Credit: Photo by alleksana from Pexels

When Irish news publisher Independent News & Media (INM) was sold to Belgian media company Mediahuis in 2019, this signalled the end of an era. It was, however, the start of a new one, as Mediahuis would embark on a digital transformation within INM.

At the time, INM did not have a single digital subscriber, said Steve Dempsey, group director of publishing products, INM speaking at the INMA Subscriptions Summit this week (16 February 2020).

Today, INM has 32.5k digital subscribers on its main site, and less than 5k on the Belfast Telegraph and its combined regional titles. Take it with a pinch of salt though, as this is in a year where the coronavirus pandemic has had a big influence on subscription figures.

Problems mounting

Still, this is substantial growth, considering the stiff competition. The average Irish news consumer has a wide array of choices in English-speaking news outlets in the UK and the US. Its main competitor, The Irish Times, has had a paywall in place for a number of years by this point. And the national broadcaster RTÉ "floods the market" with free, high-quality content.

The Irish are also reluctant to pay. The 2020 Reuters Digital News Report found that just 12 per cent of Irish news consumers are willing to pay for news. Dempsey commented that even that was higher than their own survey results had revealed.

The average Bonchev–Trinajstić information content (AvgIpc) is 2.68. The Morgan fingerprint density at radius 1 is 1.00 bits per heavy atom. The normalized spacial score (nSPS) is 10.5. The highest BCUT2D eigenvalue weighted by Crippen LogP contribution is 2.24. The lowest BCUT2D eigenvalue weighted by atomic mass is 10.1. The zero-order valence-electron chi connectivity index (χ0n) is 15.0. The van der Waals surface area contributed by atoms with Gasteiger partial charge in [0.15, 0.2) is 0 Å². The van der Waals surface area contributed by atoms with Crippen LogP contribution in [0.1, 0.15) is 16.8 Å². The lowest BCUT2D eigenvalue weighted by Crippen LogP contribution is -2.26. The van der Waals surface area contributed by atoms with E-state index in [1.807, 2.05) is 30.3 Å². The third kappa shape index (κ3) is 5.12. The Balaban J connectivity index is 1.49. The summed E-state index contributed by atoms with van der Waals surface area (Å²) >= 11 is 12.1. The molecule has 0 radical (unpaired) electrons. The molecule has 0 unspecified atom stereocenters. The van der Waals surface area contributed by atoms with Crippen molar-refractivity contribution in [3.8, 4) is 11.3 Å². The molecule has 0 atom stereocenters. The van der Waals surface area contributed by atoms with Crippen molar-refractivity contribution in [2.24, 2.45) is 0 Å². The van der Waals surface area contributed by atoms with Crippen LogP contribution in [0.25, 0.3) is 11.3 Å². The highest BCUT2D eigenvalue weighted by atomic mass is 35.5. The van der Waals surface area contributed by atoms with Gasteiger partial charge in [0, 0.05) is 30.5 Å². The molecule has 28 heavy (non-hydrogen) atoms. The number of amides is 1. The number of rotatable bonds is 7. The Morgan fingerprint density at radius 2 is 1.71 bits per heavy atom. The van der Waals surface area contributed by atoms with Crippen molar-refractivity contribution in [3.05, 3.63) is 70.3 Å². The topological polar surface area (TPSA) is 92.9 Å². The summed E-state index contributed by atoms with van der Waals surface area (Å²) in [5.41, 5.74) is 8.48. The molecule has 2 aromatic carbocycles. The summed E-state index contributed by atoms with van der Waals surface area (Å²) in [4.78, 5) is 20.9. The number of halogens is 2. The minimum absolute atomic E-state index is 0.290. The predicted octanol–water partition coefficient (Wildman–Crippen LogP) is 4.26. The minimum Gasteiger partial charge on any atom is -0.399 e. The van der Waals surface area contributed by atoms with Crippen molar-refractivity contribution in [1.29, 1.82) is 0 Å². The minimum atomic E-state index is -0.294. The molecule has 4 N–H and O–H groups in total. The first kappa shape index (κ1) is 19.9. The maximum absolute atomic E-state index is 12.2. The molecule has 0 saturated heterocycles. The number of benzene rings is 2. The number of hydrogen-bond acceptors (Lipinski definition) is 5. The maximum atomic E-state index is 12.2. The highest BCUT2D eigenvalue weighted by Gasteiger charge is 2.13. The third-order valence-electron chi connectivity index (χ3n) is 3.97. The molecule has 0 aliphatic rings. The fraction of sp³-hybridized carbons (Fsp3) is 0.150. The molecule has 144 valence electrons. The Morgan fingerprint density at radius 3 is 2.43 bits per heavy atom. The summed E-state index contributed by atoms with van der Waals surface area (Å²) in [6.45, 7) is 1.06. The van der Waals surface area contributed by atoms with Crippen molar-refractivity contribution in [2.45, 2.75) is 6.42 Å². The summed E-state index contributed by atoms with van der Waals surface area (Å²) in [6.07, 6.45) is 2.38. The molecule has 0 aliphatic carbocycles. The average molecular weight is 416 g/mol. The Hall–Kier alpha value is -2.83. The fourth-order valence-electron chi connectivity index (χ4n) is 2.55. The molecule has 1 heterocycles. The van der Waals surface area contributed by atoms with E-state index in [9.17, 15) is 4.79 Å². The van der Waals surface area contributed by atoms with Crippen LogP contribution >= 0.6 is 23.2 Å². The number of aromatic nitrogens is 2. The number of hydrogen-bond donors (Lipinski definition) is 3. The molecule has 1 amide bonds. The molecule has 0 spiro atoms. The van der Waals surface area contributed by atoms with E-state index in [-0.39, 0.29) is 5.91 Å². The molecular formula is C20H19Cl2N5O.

Add to that the publisher lacked any form of customer care service to track issues. The tech stack was also due an upgrade and conversations were being had about whether to launch on "creaking old tech" or reinvest in new systems. The problem was that the company had amassed significant technical debt.

A high rate of senior staff turnaround added to the woes. Back in 2019, its B2B advertising business was still "relatively thriving" and previous attempts to launch a paywall have been thwarted by the board twice. There was considerable internal pushback. Then the acquisition came along.